capability in COM-B) 5.08 1.13 5.54 .88 3.83* 5.30 1.21 5.63 .91 1.50 5.83 0.69 5.48 .93 2.17*  Items 2 items, rinter-item = .48, I know the challenges in translating...; I know about some solutions… Capability (COM-B) 4.80 1.35 4.83 1.20 .24 5.11 1.21 5.07 1.10 -.20 5.18 1.19 5.15 1.08 .18  Items 2 items, rinter-item = .78, I have the capability to…; and I have the knowledge and skills to… Opportunity (COM-B) 5.03 1.37 5.11 1.04 .53 5.23 1.49 5.32 1.12 .42 5.52 1.06 5.20 1.00 1.63  Items (a) Physical (1 item; I have the resources (e.g., time and money) to…); (b) Social (2 items; rinter-item = .45; I have support from others (e.g., colleagues, friends, own organization, etc.) to…; I have the working relationships necessary to… Motivation (COM-B) 6.04 .94 5.93 .95 -1.04 6.07 .99 6.09 .78 1.02 6.35 .86 6.25 .73 .63  Items 2 items; rinter-item = .71; I want to…; I am willing to… Behaviour (COM-B) 4.49 1.49 4.57 1.28 .54 4.54 1.55 4.76 1.32 .90 4.77 1.28 4.70 1.27 .34  Items 3 items; Cronbach’s alpha = .78; I have contributed towards…; I have a plan to …; I have implemented a plan to… Value 6.37 .82 6.32 .77 -.45 6.50 .75 6.54 .64 .37 6.60 .56 6.60 .56 0.00  Item I think there is value in bringing the SCI community together to … Importance 6.52 .68 6.60 .64 1.15 6.46 .74 6.46 .74 .00 6.80 .41 6.57 .63 2.04  Item I feel it is important to… Knowledge translation networks  Listed groups (a) Individuals with SCI, (b) SCI family members or supporters, (c) Researchers, (d) Clinicians or other health care providers, (d) SCI consumer associations, organizations or advocacy groups, (e) Non-SCI consumer associations, organizations or advocacy groups, (f) Knowledge translation leaders/consultants, (g) Health care decision or policy maker, (h) Regulatory agencies, (i) Funding agencies, (j) Public or private insurers, (k) Industries, and (l) Investors. Note: *p < .05. Means changes due to the number of participants that responded across both time points. Each example item was followed by the phrase “……develop (or developing) solutions to overcome the challenges in translating SCI research into practice”. View Large Table 2. Effectiveness and maintenance measures for evaluating Praxis 2016 and t-tests across the three time points. Measures Pre- and Post-Praxis 2016 (n=62) Pre- and 9-months Post-Praxis 2016 (n=28) Post and 9-months Post Praxis 2016 (n=33) Pre-Praxis 2016 Post-Praxis 2016 Pre-Praxis 2016 9-months Post-Praxis 2016 Post-Praxis 2016 9-months Post-Praxis 2016 Mean SD Mean SD t-test Mean SD Mean SD t-test Mean SD Mean SD t-test Knowledge (as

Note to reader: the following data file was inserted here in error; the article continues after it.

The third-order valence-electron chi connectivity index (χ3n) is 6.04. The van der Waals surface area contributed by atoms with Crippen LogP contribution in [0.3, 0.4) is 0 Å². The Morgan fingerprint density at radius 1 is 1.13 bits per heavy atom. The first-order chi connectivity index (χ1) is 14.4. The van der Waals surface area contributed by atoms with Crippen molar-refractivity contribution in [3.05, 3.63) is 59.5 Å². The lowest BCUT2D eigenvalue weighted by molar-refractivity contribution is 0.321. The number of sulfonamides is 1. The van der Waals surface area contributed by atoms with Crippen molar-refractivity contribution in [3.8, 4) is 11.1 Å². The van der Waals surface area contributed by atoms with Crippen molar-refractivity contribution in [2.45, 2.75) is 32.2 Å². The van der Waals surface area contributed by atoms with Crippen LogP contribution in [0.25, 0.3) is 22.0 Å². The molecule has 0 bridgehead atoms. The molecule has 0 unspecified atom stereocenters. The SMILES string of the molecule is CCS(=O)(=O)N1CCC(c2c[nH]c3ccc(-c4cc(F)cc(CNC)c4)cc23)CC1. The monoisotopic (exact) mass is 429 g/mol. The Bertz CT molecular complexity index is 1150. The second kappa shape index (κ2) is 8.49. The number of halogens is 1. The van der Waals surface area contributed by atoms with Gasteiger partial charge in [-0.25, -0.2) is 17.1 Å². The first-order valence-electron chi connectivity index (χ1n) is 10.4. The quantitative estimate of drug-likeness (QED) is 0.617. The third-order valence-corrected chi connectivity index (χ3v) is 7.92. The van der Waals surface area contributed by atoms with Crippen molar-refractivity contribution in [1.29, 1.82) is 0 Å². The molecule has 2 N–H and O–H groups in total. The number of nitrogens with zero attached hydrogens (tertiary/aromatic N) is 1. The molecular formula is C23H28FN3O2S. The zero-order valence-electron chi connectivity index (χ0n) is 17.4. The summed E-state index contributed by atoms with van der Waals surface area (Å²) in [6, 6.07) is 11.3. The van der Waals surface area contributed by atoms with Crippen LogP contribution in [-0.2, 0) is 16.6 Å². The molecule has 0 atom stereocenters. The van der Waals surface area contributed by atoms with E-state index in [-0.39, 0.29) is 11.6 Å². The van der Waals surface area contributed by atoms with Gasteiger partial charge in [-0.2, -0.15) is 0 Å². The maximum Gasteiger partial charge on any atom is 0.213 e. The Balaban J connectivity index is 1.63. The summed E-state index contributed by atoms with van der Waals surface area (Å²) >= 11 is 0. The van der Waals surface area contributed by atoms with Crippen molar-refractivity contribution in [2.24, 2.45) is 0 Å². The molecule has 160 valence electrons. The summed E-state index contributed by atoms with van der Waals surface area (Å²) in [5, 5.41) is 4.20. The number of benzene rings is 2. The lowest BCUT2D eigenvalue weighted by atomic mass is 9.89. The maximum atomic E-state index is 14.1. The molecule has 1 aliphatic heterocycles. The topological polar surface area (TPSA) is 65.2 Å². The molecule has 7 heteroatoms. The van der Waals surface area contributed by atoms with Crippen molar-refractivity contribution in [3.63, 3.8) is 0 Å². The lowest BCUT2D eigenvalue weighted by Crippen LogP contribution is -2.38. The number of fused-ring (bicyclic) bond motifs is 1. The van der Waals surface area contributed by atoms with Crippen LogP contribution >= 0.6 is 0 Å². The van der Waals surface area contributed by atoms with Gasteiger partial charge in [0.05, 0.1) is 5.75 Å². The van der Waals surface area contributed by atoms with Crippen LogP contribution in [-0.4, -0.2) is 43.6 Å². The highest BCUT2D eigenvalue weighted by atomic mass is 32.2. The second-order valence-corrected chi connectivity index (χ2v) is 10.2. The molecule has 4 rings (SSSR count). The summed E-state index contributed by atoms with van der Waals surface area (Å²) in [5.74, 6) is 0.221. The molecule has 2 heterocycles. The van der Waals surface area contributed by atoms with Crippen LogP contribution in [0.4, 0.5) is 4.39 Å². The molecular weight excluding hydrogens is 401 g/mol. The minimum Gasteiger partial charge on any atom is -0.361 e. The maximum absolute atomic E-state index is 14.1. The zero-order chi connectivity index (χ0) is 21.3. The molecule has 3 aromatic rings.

capability in COM-B) 5.08 1.13 5.54 .88 3.83* 5.30 1.21 5.63 .91 1.50 5.83 0.69 5.48 .93 2.17*  Items 2 items, rinter-item = .48, I know the challenges in translating...; I know about some solutions… Capability (COM-B) 4.80 1.35 4.83 1.20 .24 5.11 1.21 5.07 1.10 -.20 5.18 1.19 5.15 1.08 .18  Items 2 items, rinter-item = .78, I have the capability to…; and I have the knowledge and skills to… Opportunity (COM-B) 5.03 1.37 5.11 1.04 .53 5.23 1.49 5.32 1.12 .42 5.52 1.06 5.20 1.00 1.63  Items (a) Physical (1 item; I have the resources (e.g., time and money) to…); (b) Social (2 items; rinter-item = .45; I have support from others (e.g., colleagues, friends, own organization, etc.) to…; I have the working relationships necessary to… Motivation (COM-B) 6.04 .94 5.93 .95 -1.04 6.07 .99 6.09 .78 1.02 6.35 .86 6.25 .73 .63  Items 2 items; rinter-item = .71; I want to…; I am willing to… Behaviour (COM-B) 4.49 1.49 4.57 1.28 .54 4.54 1.55 4.76 1.32 .90 4.77 1.28 4.70 1.27 .34  Items 3 items; Cronbach’s alpha = .78; I have contributed towards…; I have a plan to …; I have implemented a plan to… Value 6.37 .82 6.32 .77 -.45 6.50 .75 6.54 .64 .37 6.60 .56 6.60 .56 0.00  Item I think there is value in bringing the SCI community together to … Importance 6.52 .68 6.60 .64 1.15 6.46 .74 6.46 .74 .00 6.80 .41 6.57 .63 2.04  Item I feel it is important to… Knowledge translation networks  Listed groups (a) Individuals with SCI, (b) SCI family members or supporters, (c) Researchers, (d) Clinicians or other health care providers, (d) SCI consumer associations, organizations or advocacy groups, (e) Non-SCI consumer associations, organizations or advocacy groups, (f) Knowledge translation leaders/consultants, (g) Health care decision or policy maker, (h) Regulatory agencies, (i) Funding agencies, (j) Public or private insurers, (k) Industries, and (l) Investors. Measures Pre- and Post-Praxis 2016 (n=62) Pre- and 9-months Post-Praxis 2016 (n=28) Post and 9-months Post Praxis 2016 (n=33) Pre-Praxis 2016 Post-Praxis 2016 Pre-Praxis 2016 9-months Post-Praxis 2016 Post-Praxis 2016 9-months Post-Praxis 2016 Mean SD Mean SD t-test Mean SD Mean SD t-test Mean SD Mean SD t-test Knowledge (as